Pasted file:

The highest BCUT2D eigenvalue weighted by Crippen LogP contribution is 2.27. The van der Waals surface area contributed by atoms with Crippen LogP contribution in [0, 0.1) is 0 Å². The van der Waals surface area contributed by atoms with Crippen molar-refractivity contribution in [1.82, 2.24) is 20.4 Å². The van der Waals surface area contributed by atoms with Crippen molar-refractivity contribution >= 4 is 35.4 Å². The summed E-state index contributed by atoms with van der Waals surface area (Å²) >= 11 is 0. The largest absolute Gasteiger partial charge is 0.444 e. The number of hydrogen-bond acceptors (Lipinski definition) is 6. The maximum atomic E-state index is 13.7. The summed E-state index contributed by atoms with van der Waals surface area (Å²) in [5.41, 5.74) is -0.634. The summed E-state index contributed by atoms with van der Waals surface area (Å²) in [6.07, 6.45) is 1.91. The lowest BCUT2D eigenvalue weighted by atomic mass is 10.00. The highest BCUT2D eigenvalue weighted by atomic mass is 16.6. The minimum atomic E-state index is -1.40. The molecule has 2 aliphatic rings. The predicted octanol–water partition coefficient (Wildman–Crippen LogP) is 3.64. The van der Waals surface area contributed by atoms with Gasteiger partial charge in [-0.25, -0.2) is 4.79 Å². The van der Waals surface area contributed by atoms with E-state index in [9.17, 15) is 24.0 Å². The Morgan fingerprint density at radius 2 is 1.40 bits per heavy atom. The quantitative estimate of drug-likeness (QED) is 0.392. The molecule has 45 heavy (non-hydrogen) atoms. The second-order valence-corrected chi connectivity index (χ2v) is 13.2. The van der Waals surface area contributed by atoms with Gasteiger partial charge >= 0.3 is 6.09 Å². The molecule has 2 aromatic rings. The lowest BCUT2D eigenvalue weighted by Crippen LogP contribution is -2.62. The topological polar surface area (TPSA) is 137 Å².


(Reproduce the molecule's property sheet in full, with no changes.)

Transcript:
The highest BCUT2D eigenvalue weighted by Crippen LogP contribution is 2.27. The van der Waals surface area contributed by atoms with Crippen LogP contribution in [0, 0.1) is 0 Å². The van der Waals surface area contributed by atoms with Crippen molar-refractivity contribution in [1.82, 2.24) is 20.4 Å². The van der Waals surface area contributed by atoms with Crippen molar-refractivity contribution >= 4 is 35.4 Å². The summed E-state index contributed by atoms with van der Waals surface area (Å²) >= 11 is 0. The largest absolute Gasteiger partial charge is 0.444 e. The number of hydrogen-bond acceptors (Lipinski definition) is 6. The maximum atomic E-state index is 13.7. The summed E-state index contributed by atoms with van der Waals surface area (Å²) in [5.41, 5.74) is -0.634. The summed E-state index contributed by atoms with van der Waals surface area (Å²) in [6.07, 6.45) is 1.91. The lowest BCUT2D eigenvalue weighted by atomic mass is 10.00. The highest BCUT2D eigenvalue weighted by atomic mass is 16.6. The minimum atomic E-state index is -1.40. The molecule has 2 aliphatic rings. The predicted octanol–water partition coefficient (Wildman–Crippen LogP) is 3.64. The van der Waals surface area contributed by atoms with Gasteiger partial charge in [-0.25, -0.2) is 4.79 Å². The van der Waals surface area contributed by atoms with E-state index in [9.17, 15) is 24.0 Å². The Morgan fingerprint density at radius 2 is 1.40 bits per heavy atom. The quantitative estimate of drug-likeness (QED) is 0.392. The molecule has 45 heavy (non-hydrogen) atoms. The second-order valence-corrected chi connectivity index (χ2v) is 13.2. The van der Waals surface area contributed by atoms with Gasteiger partial charge >= 0.3 is 6.09 Å². The molecule has 2 aromatic rings. The lowest BCUT2D eigenvalue weighted by Crippen LogP contribution is -2.62. The topological polar surface area (TPSA) is 137 Å².